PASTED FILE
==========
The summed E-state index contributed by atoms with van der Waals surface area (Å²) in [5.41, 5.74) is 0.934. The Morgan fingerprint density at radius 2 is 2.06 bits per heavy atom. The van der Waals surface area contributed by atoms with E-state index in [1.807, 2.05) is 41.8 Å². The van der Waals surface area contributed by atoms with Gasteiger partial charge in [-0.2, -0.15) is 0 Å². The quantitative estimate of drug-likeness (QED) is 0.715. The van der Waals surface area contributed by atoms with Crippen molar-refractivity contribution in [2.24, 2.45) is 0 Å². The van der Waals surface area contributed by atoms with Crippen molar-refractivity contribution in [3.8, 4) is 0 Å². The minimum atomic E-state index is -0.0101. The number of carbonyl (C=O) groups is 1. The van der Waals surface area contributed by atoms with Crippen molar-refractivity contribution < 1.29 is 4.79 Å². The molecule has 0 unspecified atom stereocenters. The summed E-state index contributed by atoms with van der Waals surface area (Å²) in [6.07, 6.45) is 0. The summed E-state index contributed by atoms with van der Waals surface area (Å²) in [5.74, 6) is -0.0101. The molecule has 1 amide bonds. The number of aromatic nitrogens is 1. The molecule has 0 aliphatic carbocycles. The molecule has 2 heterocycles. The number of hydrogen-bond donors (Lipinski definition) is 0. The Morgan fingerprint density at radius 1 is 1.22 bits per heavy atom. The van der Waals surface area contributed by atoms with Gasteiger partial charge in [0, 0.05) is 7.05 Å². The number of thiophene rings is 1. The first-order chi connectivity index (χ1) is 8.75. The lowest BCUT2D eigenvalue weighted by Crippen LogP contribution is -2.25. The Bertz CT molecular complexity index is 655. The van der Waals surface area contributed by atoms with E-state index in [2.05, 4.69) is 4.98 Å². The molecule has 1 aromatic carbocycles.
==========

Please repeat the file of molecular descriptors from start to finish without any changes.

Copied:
The summed E-state index contributed by atoms with van der Waals surface area (Å²) in [5.41, 5.74) is 0.934. The Morgan fingerprint density at radius 2 is 2.06 bits per heavy atom. The van der Waals surface area contributed by atoms with E-state index in [1.807, 2.05) is 41.8 Å². The van der Waals surface area contributed by atoms with Gasteiger partial charge in [-0.2, -0.15) is 0 Å². The quantitative estimate of drug-likeness (QED) is 0.715. The van der Waals surface area contributed by atoms with Crippen molar-refractivity contribution in [2.24, 2.45) is 0 Å². The van der Waals surface area contributed by atoms with Crippen molar-refractivity contribution in [3.8, 4) is 0 Å². The minimum atomic E-state index is -0.0101. The number of carbonyl (C=O) groups is 1. The van der Waals surface area contributed by atoms with Crippen molar-refractivity contribution < 1.29 is 4.79 Å². The molecule has 0 unspecified atom stereocenters. The summed E-state index contributed by atoms with van der Waals surface area (Å²) in [6.07, 6.45) is 0. The summed E-state index contributed by atoms with van der Waals surface area (Å²) in [5.74, 6) is -0.0101. The molecule has 1 amide bonds. The number of aromatic nitrogens is 1. The molecule has 0 aliphatic carbocycles. The molecule has 2 heterocycles. The number of hydrogen-bond donors (Lipinski definition) is 0. The Morgan fingerprint density at radius 1 is 1.22 bits per heavy atom. The van der Waals surface area contributed by atoms with Gasteiger partial charge in [0, 0.05) is 7.05 Å². The number of thiophene rings is 1. The first-order chi connectivity index (χ1) is 8.75. The lowest BCUT2D eigenvalue weighted by Crippen LogP contribution is -2.25. The Bertz CT molecular complexity index is 655. The van der Waals surface area contributed by atoms with E-state index in [2.05, 4.69) is 4.98 Å². The molecule has 1 aromatic carbocycles.